Fri 28 Oct 2011
Oh Goody. A spin-off from a franchise that’s become as irrelevant as James Bond has become emasculated. Off-topic. Sorry.
The Shrek series is Dreamworks’ animated cash cow franchise, making over 1.2 billion dollars domestically between the 4 films released between 2001 and 2010. The first was the only one that brought something interesting to the table, its sequels largely being bad copycats of the original. However, while it’s not cheap to make these movies, a smart release strategy and the less than discerning taste of tiny humans allows most well-marketed examples of the genre to net a tidy profit.
Probably sensing that there were only so many times the central voice cast would keep coming back, plans moved forward on spinning off one of the side characters and the result is “Puss in Boots”. Putting aside my own ambivalence towards the swashbuckling cat (voiced by Antonio Banderas), I have no idea what producers where thinking when choosing a director; going with Chris Miller, the guy who made “Shrek 3″, easily the worst in the franchise. Nice choice! (Dammit, when will they invent sarcasm font.)
Under his guidance, what ends up on the screen is a pacing nightmare. Following a decent opening scene, there are thirty minutes of exposition and flashbacks to explain the situation Puss finds himself in. We meet a fellow adventure seeker, Kitty Softpaws (Salma Hayek), learn about Puss’ orphanage childhood and friendship with Humpty Dumpty (Zach Galifianakis), and set the stage for the trio to attempt to steal the golden goose at the top of Jack’s Beanstalk. It’s slightly more complicated but I just condensed 30 minutes into one sentence, you can thank me later.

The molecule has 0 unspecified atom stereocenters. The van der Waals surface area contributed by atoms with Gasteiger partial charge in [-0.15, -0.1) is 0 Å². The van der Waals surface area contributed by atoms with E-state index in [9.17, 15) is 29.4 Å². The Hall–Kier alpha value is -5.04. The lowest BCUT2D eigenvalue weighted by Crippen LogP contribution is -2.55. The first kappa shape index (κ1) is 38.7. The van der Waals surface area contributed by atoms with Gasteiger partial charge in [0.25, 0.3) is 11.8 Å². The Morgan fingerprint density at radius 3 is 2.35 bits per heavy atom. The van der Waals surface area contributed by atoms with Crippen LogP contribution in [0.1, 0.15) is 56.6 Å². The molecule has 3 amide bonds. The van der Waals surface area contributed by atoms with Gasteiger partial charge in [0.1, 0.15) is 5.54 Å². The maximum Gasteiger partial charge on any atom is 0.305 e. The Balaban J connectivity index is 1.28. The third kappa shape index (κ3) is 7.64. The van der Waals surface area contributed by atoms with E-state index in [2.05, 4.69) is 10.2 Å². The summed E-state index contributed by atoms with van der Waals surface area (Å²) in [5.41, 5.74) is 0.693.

All this talking, talking, talking wouldn’t have been quite so bad if the movie then picked up from there and became the adventure-comedy promised by the premise. What follows the opening exposition is a fun action scene, which is then followed by loads more talking, then cue an action scene, and now we’re back to more talking. Rinse and repeat until the end credits thankfully release us from the theater. (Hearing all the restless kids in the audience was also a sure sign my nitpicking wasn’t just the result of a film critic expecting too much.)
Weighing the good versus the bad leans heavily towards the latter. Watching Miller yet again fail to realize that good filmmaking is about showing the audience a story, not telling it to them, is a pain. Also, although it’s a hallmark of the Shrek films to attempt current humor and fail miserably, it’s too bad that trait followed Puss and his pals (the “Fight Club” reference is more than slightly dated at this point). The 3-D isn’t terrible, but after the first few scenes that do some nice things with the technology, the majority of the film then felt rather flat (pun intended). And if they were going to reunite Banderas and Hayek, I’d rather have seen yet another “Desperado” sequel (yes, I realize what I’m saying with that statement).
“Puss in Boots” was originally going to be a direct-to-DVD affair and the final product just proves that the studio should have trusted their first instinct. A 2 out of 5, while I’m sure this will make plenty of money at the box office (what else can parents bring their kids to right now?), it’s lazy filmmaking from a director who’s now 0 for 2. They say the third time is the charm … I’d rather not test that theory. Unless you’ve got kids who won’t shut up about seeing the film or a particularly masochistic streak when it comes to deciding how to spend $83 dollars on a trip to the theaters, skip this one entirely.